Brief Description: The strongest of the Friday night tornadoes struck the town of Stonewall. This tornado, rated F3 on the Fujita Scale, was preceded by brief gusty winds of 30 to 40 miles per hour, very heavy rainfall and spotty .5-inch hail. The tornado formed around 830 pm CST near the intersection of Hahn Road and SH290. It moved north-northeastward for .75 miles, crossing SH290 and the Pedernales River. Just north of the river, it made a slight turn toward the east, now moving another mile toward the northeast. It crossed North River Road and continued over open country until it crossed Ranch Road 1623. After passing RR1623 for approximately .25 miles, it dissipated. The worst damage, F3 level, was to trees and homes between RR1623 and SH290, across the northwest and north central part of Stonewall. Ninety homes sustained damage with 6 destroyed. In addition, 7 mobile homes were destroyed and 20 damaged. Damage was also reported to 22 buildings. A two-story home had the entire second story destroyed, and a concrete building lost most of its walls and all of its roof. Other damage along the path typically included destroyed and damaged roofs and walls of homes and businesses as well as widespread damage to trees. The tornado path was approximately .25 miles in width and 2.5 miles in length. Although the tornado was not seen due to the late hour and darkness, residents did report that after heavy rain and hail, the wind became calm, and it was followed by a "roaring sound" so often reported in tornadoes. Five persons were injured with one man hospitalized as a result of the tornado.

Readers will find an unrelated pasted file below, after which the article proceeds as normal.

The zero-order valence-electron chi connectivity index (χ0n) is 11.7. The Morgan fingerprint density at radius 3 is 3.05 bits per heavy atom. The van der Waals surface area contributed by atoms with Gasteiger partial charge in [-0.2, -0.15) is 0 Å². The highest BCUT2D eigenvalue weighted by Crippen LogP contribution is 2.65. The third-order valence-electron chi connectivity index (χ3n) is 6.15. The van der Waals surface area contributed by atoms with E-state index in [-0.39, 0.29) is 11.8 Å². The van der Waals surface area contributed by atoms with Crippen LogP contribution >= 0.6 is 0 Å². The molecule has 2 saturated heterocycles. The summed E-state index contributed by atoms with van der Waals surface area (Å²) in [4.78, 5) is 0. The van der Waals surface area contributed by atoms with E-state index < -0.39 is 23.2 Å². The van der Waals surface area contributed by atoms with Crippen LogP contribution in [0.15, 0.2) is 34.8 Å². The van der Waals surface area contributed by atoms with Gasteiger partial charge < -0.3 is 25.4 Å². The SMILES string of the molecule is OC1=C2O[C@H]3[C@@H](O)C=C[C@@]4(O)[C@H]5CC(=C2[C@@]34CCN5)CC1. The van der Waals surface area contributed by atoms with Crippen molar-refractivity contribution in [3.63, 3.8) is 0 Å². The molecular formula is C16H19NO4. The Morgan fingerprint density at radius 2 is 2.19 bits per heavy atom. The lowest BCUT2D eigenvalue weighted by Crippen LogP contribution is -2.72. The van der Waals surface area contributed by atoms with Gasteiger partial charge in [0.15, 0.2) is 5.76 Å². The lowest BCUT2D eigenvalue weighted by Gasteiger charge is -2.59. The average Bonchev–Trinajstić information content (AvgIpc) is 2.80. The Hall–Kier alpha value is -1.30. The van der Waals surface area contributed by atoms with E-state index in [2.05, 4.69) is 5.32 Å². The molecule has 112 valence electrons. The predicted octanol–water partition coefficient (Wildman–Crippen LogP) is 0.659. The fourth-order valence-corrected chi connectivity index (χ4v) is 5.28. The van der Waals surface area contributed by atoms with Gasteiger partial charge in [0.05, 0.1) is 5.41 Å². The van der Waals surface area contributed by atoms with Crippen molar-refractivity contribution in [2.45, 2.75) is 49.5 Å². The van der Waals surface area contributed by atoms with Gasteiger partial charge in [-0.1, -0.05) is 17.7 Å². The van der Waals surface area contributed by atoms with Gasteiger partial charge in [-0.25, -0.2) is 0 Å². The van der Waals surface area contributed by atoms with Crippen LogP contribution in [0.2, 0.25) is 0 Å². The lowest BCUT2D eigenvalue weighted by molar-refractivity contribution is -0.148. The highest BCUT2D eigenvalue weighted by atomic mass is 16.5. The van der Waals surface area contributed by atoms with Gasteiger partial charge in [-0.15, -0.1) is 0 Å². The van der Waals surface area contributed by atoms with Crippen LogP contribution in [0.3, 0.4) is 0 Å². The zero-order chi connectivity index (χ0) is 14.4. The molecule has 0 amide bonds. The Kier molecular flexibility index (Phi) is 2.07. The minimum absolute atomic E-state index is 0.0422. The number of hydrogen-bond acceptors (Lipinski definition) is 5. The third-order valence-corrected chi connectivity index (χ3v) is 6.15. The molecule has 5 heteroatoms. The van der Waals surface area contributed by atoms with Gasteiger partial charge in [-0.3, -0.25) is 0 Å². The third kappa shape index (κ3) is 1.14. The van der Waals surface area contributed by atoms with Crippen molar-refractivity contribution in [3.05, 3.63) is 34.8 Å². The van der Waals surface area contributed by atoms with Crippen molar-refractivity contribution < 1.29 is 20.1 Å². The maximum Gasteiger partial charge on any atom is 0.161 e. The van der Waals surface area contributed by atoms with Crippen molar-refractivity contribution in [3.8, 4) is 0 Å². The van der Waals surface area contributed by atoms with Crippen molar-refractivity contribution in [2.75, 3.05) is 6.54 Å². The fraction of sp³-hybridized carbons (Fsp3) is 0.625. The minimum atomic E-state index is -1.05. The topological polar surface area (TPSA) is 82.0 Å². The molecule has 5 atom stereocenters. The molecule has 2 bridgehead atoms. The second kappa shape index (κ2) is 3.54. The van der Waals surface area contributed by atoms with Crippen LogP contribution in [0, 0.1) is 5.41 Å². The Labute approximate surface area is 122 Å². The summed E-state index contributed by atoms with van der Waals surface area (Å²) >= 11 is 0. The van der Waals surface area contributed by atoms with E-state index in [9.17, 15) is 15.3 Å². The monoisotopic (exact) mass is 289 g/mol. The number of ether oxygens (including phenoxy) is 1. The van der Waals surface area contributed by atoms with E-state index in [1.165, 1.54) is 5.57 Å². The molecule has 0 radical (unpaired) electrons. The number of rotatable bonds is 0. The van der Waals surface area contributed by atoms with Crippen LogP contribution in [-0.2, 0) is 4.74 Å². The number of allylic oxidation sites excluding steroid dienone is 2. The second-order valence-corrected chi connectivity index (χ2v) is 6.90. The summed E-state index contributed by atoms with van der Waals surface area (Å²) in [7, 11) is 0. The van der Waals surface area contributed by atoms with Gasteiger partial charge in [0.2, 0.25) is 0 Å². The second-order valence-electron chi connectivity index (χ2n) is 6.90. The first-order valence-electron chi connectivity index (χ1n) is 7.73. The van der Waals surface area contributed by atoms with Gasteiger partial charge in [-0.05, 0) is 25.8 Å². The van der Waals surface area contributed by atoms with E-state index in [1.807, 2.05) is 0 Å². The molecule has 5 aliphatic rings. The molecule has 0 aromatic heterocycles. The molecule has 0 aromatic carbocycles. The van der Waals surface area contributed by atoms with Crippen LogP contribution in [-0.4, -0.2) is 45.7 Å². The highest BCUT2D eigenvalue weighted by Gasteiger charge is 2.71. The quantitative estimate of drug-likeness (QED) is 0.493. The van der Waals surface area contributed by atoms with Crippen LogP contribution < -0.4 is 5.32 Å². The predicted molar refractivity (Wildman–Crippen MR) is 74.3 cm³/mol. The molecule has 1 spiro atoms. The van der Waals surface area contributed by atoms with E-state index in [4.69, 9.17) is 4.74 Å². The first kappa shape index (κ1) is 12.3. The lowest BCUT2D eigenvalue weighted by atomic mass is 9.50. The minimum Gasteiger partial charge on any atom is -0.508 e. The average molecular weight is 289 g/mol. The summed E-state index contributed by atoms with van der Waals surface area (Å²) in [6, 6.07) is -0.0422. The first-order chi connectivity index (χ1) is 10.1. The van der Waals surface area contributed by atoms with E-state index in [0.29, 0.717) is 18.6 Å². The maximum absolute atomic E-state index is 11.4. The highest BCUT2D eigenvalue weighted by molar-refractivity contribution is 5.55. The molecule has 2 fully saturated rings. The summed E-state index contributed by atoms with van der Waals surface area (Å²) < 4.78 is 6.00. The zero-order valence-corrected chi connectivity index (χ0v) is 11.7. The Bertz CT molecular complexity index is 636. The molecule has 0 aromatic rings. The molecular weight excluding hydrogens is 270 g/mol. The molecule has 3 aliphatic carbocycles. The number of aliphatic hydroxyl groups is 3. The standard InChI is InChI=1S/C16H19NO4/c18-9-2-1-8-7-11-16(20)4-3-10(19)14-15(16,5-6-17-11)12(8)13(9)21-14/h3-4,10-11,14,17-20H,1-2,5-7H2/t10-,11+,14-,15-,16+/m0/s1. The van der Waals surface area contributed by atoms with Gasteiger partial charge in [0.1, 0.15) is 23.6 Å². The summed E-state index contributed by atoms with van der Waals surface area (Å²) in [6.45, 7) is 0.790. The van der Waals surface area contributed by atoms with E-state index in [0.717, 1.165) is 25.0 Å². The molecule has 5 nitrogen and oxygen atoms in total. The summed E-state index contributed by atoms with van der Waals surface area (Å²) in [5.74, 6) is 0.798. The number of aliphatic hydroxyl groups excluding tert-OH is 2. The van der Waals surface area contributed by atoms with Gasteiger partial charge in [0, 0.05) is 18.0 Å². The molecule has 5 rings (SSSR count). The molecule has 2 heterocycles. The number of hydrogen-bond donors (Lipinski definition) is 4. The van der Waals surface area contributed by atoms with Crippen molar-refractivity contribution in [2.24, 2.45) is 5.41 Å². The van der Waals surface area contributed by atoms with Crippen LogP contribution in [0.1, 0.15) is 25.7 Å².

32.91958-05-03229°43'N / 98°41'W29°43'N / 98°20'W21.00 Miles67 Yards0025K0Bexar
34.31980-08-10230°06'N / 98°25'W30°08'N / 98°35'W10.40 Miles33 Yards0025.0M0Blanco
34.71970-05-15230°15'N / 98°36'W0.50 Mile27 Yards003K0Gillespie
35.41958-05-02229°17'N / 98°51'W29°34'N / 98°44'W20.80 Miles200 Yards00250K0Medina
36.01970-05-14229°30'N / 99°24'W0.50 Mile440 Yards000K0Medina
38.01969-05-06330°07'N / 98°34'W30°17'N / 98°24'W15.20 Miles100 Yards0225K0Blanco